The effects on complement component 3 of dietary variation of protein, fat and vitamin E during growth of young mice

Nadia Messiha, Ronald Ross Watson

Research output: Contribution to journalArticlepeer-review

4 Scopus citations

Abstract

Some studies have shown that nutrition lowers overall immunity to disease. To further elucidate the role of nutrition on immunity, we have investigated the effect on serum Complement C3 by three nutrients, protein, lipid and vitamin E, in BALB/c mice for up to 24 weeks. The group with high dietary vitamin E had slightly higher C3 for the first four months but by the 22nd week was lower than control. The groups receiving high or low protein had, respectively, high or low C3. Injection of thymosin fraction 5 increased the C3, suppressed by the low protein diet. The group on the high lipid diet had high C3 until the 14th week whereupon it declined to control level by the 22nd week. The low lipid diet resulted in low C3 during the early weeks but increased to control level by the 22nd week. We conclude that diet is important to complement mediated immunity of young mice. Protein calorie malnutrition (PCM) lowers overall immunity to disease (1, 2). The increased incidence of serious gram negative infections including sepsis, of defective inflammatory responses, and of decreased opsonizing activity in serum of PCM patients parallels the symptoms of people with congenital (3) or nutritionally (1) associated deficiency of complement. Complement C3, a crucial intersection point where the paths of nonspecific immunity and antibody mediated immunity join on the way to destroying foreign organisms, is susceptible to: general nutritional status (4), deficiencies of calcium and magnesium (5), or high levels of lead (6). To further elucidate the role of nutrition on immunity, we have investigated the effect of three nutrients, protein, lipid and vitamin E, on serum C3 levels in mice for up to 24 weeks. Because overnutrition can also affect immunity (7), we have studied both high and low nutrient levels. A part of protein deficiency is the damage to the thymus and thymus gland hormone production. Therefore the thymic factors on complement production during protein malnutrition is measured.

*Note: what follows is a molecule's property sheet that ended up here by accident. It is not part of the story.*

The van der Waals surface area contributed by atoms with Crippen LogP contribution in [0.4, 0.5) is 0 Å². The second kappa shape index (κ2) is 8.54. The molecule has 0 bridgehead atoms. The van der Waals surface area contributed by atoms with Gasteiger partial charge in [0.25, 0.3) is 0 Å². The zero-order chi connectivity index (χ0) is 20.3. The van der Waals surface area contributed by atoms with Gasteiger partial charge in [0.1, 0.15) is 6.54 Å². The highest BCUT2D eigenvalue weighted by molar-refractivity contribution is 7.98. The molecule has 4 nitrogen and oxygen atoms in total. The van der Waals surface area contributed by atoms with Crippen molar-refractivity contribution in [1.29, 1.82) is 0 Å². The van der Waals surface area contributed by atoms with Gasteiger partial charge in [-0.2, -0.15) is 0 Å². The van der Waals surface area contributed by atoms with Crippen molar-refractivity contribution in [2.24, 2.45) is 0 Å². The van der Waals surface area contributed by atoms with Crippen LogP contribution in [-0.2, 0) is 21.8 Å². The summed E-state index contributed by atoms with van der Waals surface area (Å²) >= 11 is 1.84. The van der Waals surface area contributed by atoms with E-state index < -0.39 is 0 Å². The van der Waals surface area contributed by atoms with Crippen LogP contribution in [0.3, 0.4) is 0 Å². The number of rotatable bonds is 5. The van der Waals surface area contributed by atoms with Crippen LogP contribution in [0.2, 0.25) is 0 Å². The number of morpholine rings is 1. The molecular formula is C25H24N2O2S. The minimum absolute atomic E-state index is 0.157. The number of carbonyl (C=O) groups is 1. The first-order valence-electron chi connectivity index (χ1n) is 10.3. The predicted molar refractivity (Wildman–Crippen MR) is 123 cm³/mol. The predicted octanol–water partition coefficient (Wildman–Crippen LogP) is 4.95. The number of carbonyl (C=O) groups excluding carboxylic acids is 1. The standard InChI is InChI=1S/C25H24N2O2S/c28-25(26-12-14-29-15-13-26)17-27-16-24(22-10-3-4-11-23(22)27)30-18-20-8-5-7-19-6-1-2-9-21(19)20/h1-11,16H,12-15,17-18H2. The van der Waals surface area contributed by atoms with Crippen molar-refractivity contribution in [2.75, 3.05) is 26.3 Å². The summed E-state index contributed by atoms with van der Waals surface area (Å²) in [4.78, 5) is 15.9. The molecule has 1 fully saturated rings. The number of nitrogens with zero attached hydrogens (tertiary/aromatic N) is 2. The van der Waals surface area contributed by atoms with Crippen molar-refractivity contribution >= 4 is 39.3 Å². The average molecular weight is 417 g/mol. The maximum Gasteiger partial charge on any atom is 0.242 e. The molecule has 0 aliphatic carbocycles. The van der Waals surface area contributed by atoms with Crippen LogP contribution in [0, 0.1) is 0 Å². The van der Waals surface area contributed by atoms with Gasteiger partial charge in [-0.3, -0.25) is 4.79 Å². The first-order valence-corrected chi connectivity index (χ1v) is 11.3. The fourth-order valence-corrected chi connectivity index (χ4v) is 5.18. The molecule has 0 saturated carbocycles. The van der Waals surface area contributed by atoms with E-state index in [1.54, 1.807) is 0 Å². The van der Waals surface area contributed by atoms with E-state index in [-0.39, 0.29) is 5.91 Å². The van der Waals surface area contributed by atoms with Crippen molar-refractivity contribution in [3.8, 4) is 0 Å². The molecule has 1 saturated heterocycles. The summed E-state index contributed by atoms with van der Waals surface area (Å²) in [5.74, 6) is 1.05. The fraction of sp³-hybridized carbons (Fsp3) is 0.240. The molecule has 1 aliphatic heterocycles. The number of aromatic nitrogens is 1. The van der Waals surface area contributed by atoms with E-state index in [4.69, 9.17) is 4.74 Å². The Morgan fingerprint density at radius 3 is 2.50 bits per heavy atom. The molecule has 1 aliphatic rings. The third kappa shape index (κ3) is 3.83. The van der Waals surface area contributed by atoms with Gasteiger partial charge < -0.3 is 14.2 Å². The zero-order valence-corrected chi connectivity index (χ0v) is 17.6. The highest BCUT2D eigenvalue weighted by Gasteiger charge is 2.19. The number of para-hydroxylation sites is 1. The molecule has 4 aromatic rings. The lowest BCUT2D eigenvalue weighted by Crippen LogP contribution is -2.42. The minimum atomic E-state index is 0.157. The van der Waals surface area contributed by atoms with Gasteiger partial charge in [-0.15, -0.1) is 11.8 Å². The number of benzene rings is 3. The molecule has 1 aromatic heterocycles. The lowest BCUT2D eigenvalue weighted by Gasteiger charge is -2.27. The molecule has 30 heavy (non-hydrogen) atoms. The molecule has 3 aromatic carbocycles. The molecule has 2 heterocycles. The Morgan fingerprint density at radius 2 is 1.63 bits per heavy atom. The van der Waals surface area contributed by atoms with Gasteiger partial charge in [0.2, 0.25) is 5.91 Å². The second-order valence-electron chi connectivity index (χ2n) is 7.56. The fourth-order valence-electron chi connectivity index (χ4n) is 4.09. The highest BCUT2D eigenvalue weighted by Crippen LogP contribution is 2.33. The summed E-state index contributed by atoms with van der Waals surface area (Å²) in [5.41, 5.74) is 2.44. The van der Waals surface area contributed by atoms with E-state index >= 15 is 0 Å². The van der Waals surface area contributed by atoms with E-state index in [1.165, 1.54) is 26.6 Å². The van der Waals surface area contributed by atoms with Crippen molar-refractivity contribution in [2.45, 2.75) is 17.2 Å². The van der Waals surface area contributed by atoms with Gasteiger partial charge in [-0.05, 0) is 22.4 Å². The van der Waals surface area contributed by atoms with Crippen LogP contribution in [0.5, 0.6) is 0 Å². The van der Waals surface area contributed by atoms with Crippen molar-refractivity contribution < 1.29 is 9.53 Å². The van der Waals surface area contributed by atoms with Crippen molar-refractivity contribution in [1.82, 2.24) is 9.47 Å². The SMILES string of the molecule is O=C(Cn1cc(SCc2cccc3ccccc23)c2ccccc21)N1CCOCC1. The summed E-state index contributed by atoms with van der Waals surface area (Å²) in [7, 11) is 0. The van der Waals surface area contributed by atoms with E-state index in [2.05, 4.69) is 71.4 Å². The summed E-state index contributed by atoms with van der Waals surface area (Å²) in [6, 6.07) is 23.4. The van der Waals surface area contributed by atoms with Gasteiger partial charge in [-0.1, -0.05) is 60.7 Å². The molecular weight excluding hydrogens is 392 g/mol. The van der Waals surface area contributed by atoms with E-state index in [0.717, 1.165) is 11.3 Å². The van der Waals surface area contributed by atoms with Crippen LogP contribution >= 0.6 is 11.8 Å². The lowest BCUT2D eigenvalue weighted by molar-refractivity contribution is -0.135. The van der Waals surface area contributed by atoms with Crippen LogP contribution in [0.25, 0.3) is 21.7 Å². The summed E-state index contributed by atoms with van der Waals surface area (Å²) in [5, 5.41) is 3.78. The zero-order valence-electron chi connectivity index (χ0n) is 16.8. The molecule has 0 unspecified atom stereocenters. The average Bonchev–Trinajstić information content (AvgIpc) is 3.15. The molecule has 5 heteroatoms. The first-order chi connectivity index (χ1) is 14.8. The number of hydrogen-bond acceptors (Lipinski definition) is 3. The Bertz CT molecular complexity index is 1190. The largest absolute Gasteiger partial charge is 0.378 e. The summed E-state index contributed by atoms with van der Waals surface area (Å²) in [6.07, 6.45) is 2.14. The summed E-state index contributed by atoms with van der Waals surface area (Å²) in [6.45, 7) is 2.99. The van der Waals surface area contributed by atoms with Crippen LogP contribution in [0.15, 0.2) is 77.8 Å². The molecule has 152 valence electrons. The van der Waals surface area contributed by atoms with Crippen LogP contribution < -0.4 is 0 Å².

Original languageEnglish (US)
Pages (from-to)49-55
Number of pages7
JournalLife Sciences
Volume44
Issue number1
DOIs
StatePublished - 1989

ASJC Scopus subject areas

  • Biochemistry, Genetics and Molecular Biology(all)
  • Pharmacology, Toxicology and Pharmaceutics(all)

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